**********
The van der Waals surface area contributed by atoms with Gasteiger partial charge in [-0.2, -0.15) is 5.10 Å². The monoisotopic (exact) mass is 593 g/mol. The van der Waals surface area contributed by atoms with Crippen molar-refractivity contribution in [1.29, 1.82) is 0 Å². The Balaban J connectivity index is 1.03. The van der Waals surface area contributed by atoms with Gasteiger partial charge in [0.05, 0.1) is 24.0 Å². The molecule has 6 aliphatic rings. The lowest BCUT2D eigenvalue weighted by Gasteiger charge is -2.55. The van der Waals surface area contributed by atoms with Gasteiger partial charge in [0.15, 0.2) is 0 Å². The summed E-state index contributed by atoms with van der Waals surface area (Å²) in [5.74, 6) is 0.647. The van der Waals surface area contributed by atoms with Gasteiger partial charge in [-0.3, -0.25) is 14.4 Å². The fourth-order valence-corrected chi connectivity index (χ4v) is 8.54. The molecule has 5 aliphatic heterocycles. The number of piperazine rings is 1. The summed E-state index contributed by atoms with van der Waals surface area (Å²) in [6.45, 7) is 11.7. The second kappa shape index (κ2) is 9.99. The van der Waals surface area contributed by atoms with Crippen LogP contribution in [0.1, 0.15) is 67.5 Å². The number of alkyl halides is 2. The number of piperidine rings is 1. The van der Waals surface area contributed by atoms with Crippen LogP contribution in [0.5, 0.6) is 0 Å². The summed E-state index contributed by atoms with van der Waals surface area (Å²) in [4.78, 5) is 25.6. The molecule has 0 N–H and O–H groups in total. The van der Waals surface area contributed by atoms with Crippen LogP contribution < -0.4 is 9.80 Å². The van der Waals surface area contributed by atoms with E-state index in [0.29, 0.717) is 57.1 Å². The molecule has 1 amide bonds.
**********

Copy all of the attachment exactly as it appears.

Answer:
The van der Waals surface area contributed by atoms with Gasteiger partial charge in [-0.2, -0.15) is 5.10 Å². The monoisotopic (exact) mass is 593 g/mol. The van der Waals surface area contributed by atoms with Crippen molar-refractivity contribution in [1.29, 1.82) is 0 Å². The Balaban J connectivity index is 1.03. The van der Waals surface area contributed by atoms with Gasteiger partial charge in [0.05, 0.1) is 24.0 Å². The molecule has 6 aliphatic rings. The lowest BCUT2D eigenvalue weighted by Gasteiger charge is -2.55. The van der Waals surface area contributed by atoms with Gasteiger partial charge in [0.15, 0.2) is 0 Å². The summed E-state index contributed by atoms with van der Waals surface area (Å²) in [5.74, 6) is 0.647. The van der Waals surface area contributed by atoms with Gasteiger partial charge in [-0.3, -0.25) is 14.4 Å². The fourth-order valence-corrected chi connectivity index (χ4v) is 8.54. The molecule has 5 aliphatic heterocycles. The number of piperazine rings is 1. The summed E-state index contributed by atoms with van der Waals surface area (Å²) in [6.45, 7) is 11.7. The second kappa shape index (κ2) is 9.99. The van der Waals surface area contributed by atoms with Crippen LogP contribution in [0.1, 0.15) is 67.5 Å². The number of alkyl halides is 2. The number of piperidine rings is 1. The van der Waals surface area contributed by atoms with Crippen LogP contribution in [0.5, 0.6) is 0 Å². The summed E-state index contributed by atoms with van der Waals surface area (Å²) in [4.78, 5) is 25.6. The molecule has 0 N–H and O–H groups in total. The van der Waals surface area contributed by atoms with Crippen LogP contribution < -0.4 is 9.80 Å². The van der Waals surface area contributed by atoms with E-state index in [0.29, 0.717) is 57.1 Å². The molecule has 1 amide bonds.